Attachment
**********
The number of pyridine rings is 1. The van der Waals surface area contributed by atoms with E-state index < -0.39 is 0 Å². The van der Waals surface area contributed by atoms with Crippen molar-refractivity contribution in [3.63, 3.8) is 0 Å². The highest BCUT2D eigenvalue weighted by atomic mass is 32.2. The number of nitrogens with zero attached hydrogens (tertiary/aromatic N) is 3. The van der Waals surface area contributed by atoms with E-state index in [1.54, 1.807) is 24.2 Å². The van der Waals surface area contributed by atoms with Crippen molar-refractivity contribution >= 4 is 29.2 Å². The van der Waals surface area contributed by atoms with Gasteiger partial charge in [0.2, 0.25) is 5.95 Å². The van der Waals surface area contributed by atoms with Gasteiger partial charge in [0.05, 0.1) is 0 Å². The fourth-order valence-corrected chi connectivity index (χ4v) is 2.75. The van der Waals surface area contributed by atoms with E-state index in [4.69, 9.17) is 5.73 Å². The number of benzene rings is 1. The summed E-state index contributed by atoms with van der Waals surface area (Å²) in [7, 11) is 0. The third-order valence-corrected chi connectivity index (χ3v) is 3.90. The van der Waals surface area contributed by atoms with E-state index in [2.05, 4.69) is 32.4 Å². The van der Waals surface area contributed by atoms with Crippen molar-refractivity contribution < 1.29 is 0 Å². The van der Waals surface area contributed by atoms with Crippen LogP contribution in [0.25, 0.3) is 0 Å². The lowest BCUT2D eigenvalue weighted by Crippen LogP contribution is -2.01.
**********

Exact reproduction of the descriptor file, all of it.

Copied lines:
The number of pyridine rings is 1. The van der Waals surface area contributed by atoms with E-state index < -0.39 is 0 Å². The van der Waals surface area contributed by atoms with Crippen molar-refractivity contribution in [3.63, 3.8) is 0 Å². The highest BCUT2D eigenvalue weighted by atomic mass is 32.2. The number of nitrogens with zero attached hydrogens (tertiary/aromatic N) is 3. The van der Waals surface area contributed by atoms with E-state index in [1.54, 1.807) is 24.2 Å². The van der Waals surface area contributed by atoms with Crippen molar-refractivity contribution >= 4 is 29.2 Å². The van der Waals surface area contributed by atoms with Gasteiger partial charge in [0.2, 0.25) is 5.95 Å². The van der Waals surface area contributed by atoms with Gasteiger partial charge in [0.05, 0.1) is 0 Å². The fourth-order valence-corrected chi connectivity index (χ4v) is 2.75. The van der Waals surface area contributed by atoms with E-state index in [4.69, 9.17) is 5.73 Å². The number of benzene rings is 1. The summed E-state index contributed by atoms with van der Waals surface area (Å²) in [7, 11) is 0. The third-order valence-corrected chi connectivity index (χ3v) is 3.90. The van der Waals surface area contributed by atoms with E-state index in [2.05, 4.69) is 32.4 Å². The van der Waals surface area contributed by atoms with Crippen molar-refractivity contribution < 1.29 is 0 Å². The van der Waals surface area contributed by atoms with Crippen LogP contribution in [0.25, 0.3) is 0 Å². The lowest BCUT2D eigenvalue weighted by Crippen LogP contribution is -2.01.